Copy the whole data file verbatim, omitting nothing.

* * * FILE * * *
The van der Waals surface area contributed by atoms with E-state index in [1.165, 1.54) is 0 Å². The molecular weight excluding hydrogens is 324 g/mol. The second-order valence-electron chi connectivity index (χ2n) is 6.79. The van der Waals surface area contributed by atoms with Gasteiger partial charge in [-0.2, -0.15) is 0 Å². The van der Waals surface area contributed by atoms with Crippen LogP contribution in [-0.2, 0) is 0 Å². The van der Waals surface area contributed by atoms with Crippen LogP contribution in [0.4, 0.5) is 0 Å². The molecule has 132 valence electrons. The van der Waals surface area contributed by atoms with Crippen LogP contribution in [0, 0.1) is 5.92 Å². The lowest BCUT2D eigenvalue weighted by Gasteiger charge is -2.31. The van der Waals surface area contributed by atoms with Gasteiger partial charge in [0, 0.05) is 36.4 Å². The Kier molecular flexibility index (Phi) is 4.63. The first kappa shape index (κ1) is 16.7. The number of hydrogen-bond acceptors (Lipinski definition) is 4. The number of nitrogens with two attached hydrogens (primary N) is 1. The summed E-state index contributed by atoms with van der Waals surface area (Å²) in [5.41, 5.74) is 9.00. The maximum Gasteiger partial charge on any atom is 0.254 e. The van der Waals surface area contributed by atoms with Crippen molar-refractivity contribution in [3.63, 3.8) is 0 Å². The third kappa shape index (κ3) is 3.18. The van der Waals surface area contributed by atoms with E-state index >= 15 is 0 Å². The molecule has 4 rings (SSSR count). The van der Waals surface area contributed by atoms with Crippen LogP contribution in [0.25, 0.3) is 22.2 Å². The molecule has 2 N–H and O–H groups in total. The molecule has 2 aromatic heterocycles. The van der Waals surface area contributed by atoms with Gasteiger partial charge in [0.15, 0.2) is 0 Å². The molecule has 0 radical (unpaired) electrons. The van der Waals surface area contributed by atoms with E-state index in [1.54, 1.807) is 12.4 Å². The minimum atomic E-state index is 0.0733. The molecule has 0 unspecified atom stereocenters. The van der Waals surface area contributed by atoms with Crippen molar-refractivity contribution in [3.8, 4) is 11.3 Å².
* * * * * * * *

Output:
The van der Waals surface area contributed by atoms with E-state index in [1.165, 1.54) is 0 Å². The molecular weight excluding hydrogens is 324 g/mol. The second-order valence-electron chi connectivity index (χ2n) is 6.79. The van der Waals surface area contributed by atoms with Gasteiger partial charge in [-0.2, -0.15) is 0 Å². The van der Waals surface area contributed by atoms with Crippen LogP contribution in [-0.2, 0) is 0 Å². The van der Waals surface area contributed by atoms with Crippen LogP contribution in [0.4, 0.5) is 0 Å². The molecule has 132 valence electrons. The van der Waals surface area contributed by atoms with Crippen LogP contribution in [0, 0.1) is 5.92 Å². The lowest BCUT2D eigenvalue weighted by Gasteiger charge is -2.31. The van der Waals surface area contributed by atoms with Gasteiger partial charge in [0, 0.05) is 36.4 Å². The Kier molecular flexibility index (Phi) is 4.63. The first kappa shape index (κ1) is 16.7. The number of hydrogen-bond acceptors (Lipinski definition) is 4. The number of nitrogens with two attached hydrogens (primary N) is 1. The summed E-state index contributed by atoms with van der Waals surface area (Å²) in [5.41, 5.74) is 9.00. The maximum Gasteiger partial charge on any atom is 0.254 e. The van der Waals surface area contributed by atoms with Crippen molar-refractivity contribution in [3.63, 3.8) is 0 Å². The third kappa shape index (κ3) is 3.18. The van der Waals surface area contributed by atoms with E-state index >= 15 is 0 Å². The molecule has 4 rings (SSSR count). The van der Waals surface area contributed by atoms with Crippen LogP contribution in [0.25, 0.3) is 22.2 Å². The molecule has 2 N–H and O–H groups in total. The molecule has 2 aromatic heterocycles. The van der Waals surface area contributed by atoms with Gasteiger partial charge in [0.15, 0.2) is 0 Å². The molecule has 0 radical (unpaired) electrons. The van der Waals surface area contributed by atoms with E-state index in [1.54, 1.807) is 12.4 Å². The minimum atomic E-state index is 0.0733. The molecule has 0 unspecified atom stereocenters. The van der Waals surface area contributed by atoms with Crippen molar-refractivity contribution in [3.8, 4) is 11.3 Å².